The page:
Many photographers dream of publishing a book of their photographs, and now, you can easily create your own book and publish it as a limited-run or one-of-a-kind book through Adorama's online photo lab, AdoramaPix.
Let's make a wedding album! Here's what you'll see when you go to the AdoramaPix Books homeapge.
This is a great tool for hobbyists who want to create meaningful gifts for family and friends, or for professional wedding photographers who want to present their clients with a high-quality keepsake. Fine-art photographers can create limited-edition coffee table books and portfolios to showcase their works and even to show art directors. More casual users can assemble vacation albums from their uploaded digital pictures, and even scrapbookers can get into the act by choosing from 168 textured backgrounds, 21 digital frames, and over 470 stickers.
I owe my friends, Danny and Jennifer, a wedding album. To illustrate how easy it is to put together a book, I'll walk you through the steps I took to make a wedding album for them.
First, collect your photos
Before you start building your book, you need to organize and upload your photos. I suggest that once you've selected your photos, collect the photos into a separate folder. I labeled mine "UPLOAD." Simple enough.
Then go to AdoramaPix, select "Books," and log in (if you aren't already logged in). You're ready to go.
Assemble your book
As with any creative endeavor, you will need to plan out your book. You may want to do a rough sketch with pencil and paper first, and work out your ideas. Or if you're like me, you might just wing it, and experiment with positioning and juxtaposition of images. Planning the flow of the book, or just going with it, and choosing the images for a book is a subject all in its own right, but we're going to concentrate here on the mechanics of putting your photo book together.
Either way, two things you should know about the AdoramaPix book syste: it's not that hard, and everything can be changed.
First, I had to choose a layout style. I went to the Photo Book page and selected "Create a photo book now!" A screen opened (slowly; give it time to download) and I was prompted to name the book. The next step was to choose the dimensions of the book and the number of pages. The measurement options are 5.5x8 (Pocketbook), 8x8 (Storybook), 10x8 (Portrait book), or 12x8 (Classic Photo Book). Each book can be either 26 or 50 pages long. Prices range from $19.99 for a 26-page Slim Pocketbook to $73.99 for a Large Classic Photo Book.
For Danny and Jennifer, I chose "Modern Wedding" format, and orderd the Large Portrait Book: 50 pages, 10x8 inches.
Choose a theme--or not
The next step is to choose a theme for your book. It's ok to choose the "No Theme" option, since you can always add backgrounds and flourishes later and create your own theme that way. However, by choosing a pre-made theme you can speed up your process. Choices include Holidays, baby Boy, Baby Girl, Journal, Classic, Gallery, Portfolio, Wedding, Portrait, Collage, Hanukkah, or Modern. I chose the Modern Wedding theme.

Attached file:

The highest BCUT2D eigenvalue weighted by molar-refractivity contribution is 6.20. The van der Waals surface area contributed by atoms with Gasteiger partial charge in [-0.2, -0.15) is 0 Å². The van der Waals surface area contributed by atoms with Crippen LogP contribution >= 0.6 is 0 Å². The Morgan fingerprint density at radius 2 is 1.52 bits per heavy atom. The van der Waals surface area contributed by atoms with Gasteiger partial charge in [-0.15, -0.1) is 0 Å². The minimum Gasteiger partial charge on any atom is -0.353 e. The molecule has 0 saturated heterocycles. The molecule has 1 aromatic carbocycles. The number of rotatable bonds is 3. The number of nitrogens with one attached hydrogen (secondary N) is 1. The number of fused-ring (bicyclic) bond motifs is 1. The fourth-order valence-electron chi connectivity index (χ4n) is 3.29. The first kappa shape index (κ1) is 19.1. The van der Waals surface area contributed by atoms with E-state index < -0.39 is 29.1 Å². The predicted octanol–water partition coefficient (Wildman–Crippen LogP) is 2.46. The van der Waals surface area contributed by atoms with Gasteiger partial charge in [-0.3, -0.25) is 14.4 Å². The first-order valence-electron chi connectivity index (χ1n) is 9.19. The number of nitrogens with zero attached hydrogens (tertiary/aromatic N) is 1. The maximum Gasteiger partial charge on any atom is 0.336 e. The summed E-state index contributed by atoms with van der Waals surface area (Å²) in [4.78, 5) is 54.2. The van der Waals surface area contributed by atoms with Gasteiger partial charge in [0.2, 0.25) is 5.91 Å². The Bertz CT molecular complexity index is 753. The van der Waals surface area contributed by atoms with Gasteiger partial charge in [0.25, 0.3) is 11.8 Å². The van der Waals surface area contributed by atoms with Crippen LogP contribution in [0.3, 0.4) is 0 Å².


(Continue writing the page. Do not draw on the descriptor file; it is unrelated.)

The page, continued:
For the book, I chose all of the uploaded photos from an album I'd already set up.Now you're up to step 2: uploading your images. You can either select a gallery that's already up on the AdoramaPix site, or drag and drop your photos from your PC. For the latter, simply drag all those images you gathered before, drop them into the "Project Images" box, and wait for them to upload. If you have a lot of photos, this may take a while. Grab a cup of coffee.
I didn't like the Wedding Album theme's green default background, however. So I changed it by dragging the "Paper Handmade" from the Backgrounds menu (right) onto each page. Better.
You can also choose from many borders and graphics to decorate your pages. For a wedding, I felt simple elegance was better, so I took a pass on these options. But they are available for those who want them.
Now the fun part: Placing the photos
Here's an overview of your workspace: drag pictures from the image bank on the left onto the layout, which is the largest window on screen. Thumbnail views of 2-page spreads appear across the bottom, which editing tools are in yellow above the open layout.
You can either use the pre-set photo layout provided, or delete the existing frames and replacing them with your own photo frame shapes. Depending on the page and how I wanted to tell the narrative of this particular wedding, I either used the presets or changed them. Keep in mind that if you use a picture frame with a different aspect ratio than the one you shot, the program will automatically crop. You can move the photo around within the frame so the crop is the way you prefer.
A simple set of editing tools lets you control and fine-tune cropping and positioning of images.
When you select an image, a small toolbox pops up. You can change the stacking order of layered images and page elements, rotate or reposition. Grab a corner of the image to enlarge or shrink. This won't affect aspect ratio.
Sometimes I wanted to use a full-frame shot. The easiest way to do this is to simply drag the photo from the "Images" menu onto a page, then drag a corner to resize it.
Be bold! There's no reason why you can't put a single photo on a two-page spread, as long as the resolution is sufficient for a big print. I did a two-page spread of an overview of the entire wedding that I shot while the ceremony was going on.
Review your handiwork: You can flip through the book in Preview mode. I made a few minor changes, then hit the "order" button. The entire operation, including some 100 photos, took me less than 2 hours.
Marketing tip: Once you've finished creating your photo book, you can embed an online preview onto your web site or blog. Follow these simple step-by-step instructions.